Mexican Independence Day: 8 Facts You Need To Know (Updated 2021)

May 21, 2021Martyn

We promise, these 8 facts about Mexican Independence Day will help you understand the celebrations so much better.

These facts about Mexcian Independence Day will broaden your knowledge

How much do you know about Mexico? Sure, we all love the beaches and luxury resorts, but we think these facts about Mexican Independence Day will help give you a more rounded understanding of the nation. 

After all, we’re now celebrating 200 years of Mexican Independence!

So let’s get expanding our minds with some top Mexico facts. 


Check out our Mexico Travel Guide to learn even more.

8 Facts about Mexican Independence Day

Let the celebrations begin

1. It’s celebrated on September 16th, not May 5th

Often confused with Cinco de Mayo, the date celebrating the victory of the Mexican people over Spain at the Battle of Puebla in 1862. Independance Day is in fact September 16th. Save May 5th in your calendar though as the Cinco de Mayo festivities are not to be missed.

Mexican Independence Day is not to be confused with Cinco de Mayo

2. Fact 1 is slightly untrue 

Whilst Mexican Independence Day is in fact on 16th September, the celebrations fall over 2 days. September 15th is a reenactment of El Grito de Dolores whilst September 16th is a celebration of the actual day of independence, similar to those of the 4th of July celebrations in the USA.

That was sneaky of us, we understand, from here on out we’ll be completely down the line with you. 

3. There is an actual Reenactment 

A variation of the The Cry of Dolores speech is recited every year at 11pm on the 15th September by the current president of the country and city officials throughout Mexico.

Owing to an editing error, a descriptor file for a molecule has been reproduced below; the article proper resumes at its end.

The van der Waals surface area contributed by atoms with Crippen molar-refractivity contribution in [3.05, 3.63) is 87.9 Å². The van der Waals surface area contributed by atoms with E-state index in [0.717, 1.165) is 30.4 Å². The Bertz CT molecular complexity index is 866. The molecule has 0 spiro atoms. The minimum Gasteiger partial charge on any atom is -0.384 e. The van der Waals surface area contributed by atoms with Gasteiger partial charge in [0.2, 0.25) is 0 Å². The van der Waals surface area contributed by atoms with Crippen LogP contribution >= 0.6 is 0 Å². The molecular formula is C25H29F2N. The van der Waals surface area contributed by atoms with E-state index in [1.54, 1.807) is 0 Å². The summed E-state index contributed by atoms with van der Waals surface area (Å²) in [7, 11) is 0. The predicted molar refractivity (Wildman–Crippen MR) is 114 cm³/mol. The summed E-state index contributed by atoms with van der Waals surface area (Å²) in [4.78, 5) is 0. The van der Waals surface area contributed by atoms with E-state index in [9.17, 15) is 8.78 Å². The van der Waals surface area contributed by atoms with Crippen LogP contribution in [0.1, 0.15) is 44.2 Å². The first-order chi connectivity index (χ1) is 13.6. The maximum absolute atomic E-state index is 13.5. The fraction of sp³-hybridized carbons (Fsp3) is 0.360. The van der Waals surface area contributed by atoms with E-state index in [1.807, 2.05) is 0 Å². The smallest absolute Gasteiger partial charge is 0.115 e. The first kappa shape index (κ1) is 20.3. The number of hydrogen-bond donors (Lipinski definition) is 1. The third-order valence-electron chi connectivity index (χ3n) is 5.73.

4. The menu takes on a red, white and green hue

It’s not a party without food! Look out for national flag themed Mexican cuisine with meals inspired by the green, red and white hues of the national flag.

Traditional and delicious Mexican dishes like Chiles en Nogada, Pork Tinga, Tamales de Puerco and Birria de Borrego are always on the menu. 

Chiles en Nogada. Image: Flickr

Top tip: 

Try ‘Menudo’ the day after the celebrations, Mexicans claim it to be the perfect remedy for a hangover or as they call it “la cruda”.


5. Mexico gained independence back in 1821 

The Declaration of Independence of the Mexican Empire was signed on September 28, 1821. That means this year we’re celebrating the 200th anniversary.

You may want to consider a 2021 getaway to experience the very best Mexican resorts to commemorate.

6. Mexico was actually called New Spain

In 1521 Spain conquered what is now known as Mexico. During the time the area was under Spanish rule it was called the Viceroyalty of New Spain which explains its Latin/Spanish roots that are present to this day.

We like the sound of Mexico more then New Spain anyway

7. There’s significance behind the red, white and green of the flag

The green represents the Mexican independence. The white celebrates the religion at the heart of the Mexican culture and people. And the red is the union between the religion and the independence.

Remember this when that obscure question in the pub quiz comes up. You could help drive your team to glory!

Now you know the meaning of the colours on the Mexican flag

8. Of course, it’s a huge party

From mid September, the country is decorated with Mexican flags. The streets are transformed with parties, parades and fireworks. Music can be heard all around the city throughout the day while people dance, dine and drink to celebrate their independence. 

The celebrations for Mexcian Independence Day ring out across the world. From Cancún to Carlisle people and businesses love to get involved in the merriment. 

If you go to Mexico in 2021 make sure you join in the celebrations

Find out more 

There you have it, now you’re all clued up and ready for when this year’s celebrations kick in. 

But if that introduction to this fascinating nation has whetted your appetite for more info, then click the button below to discover more about Mexico

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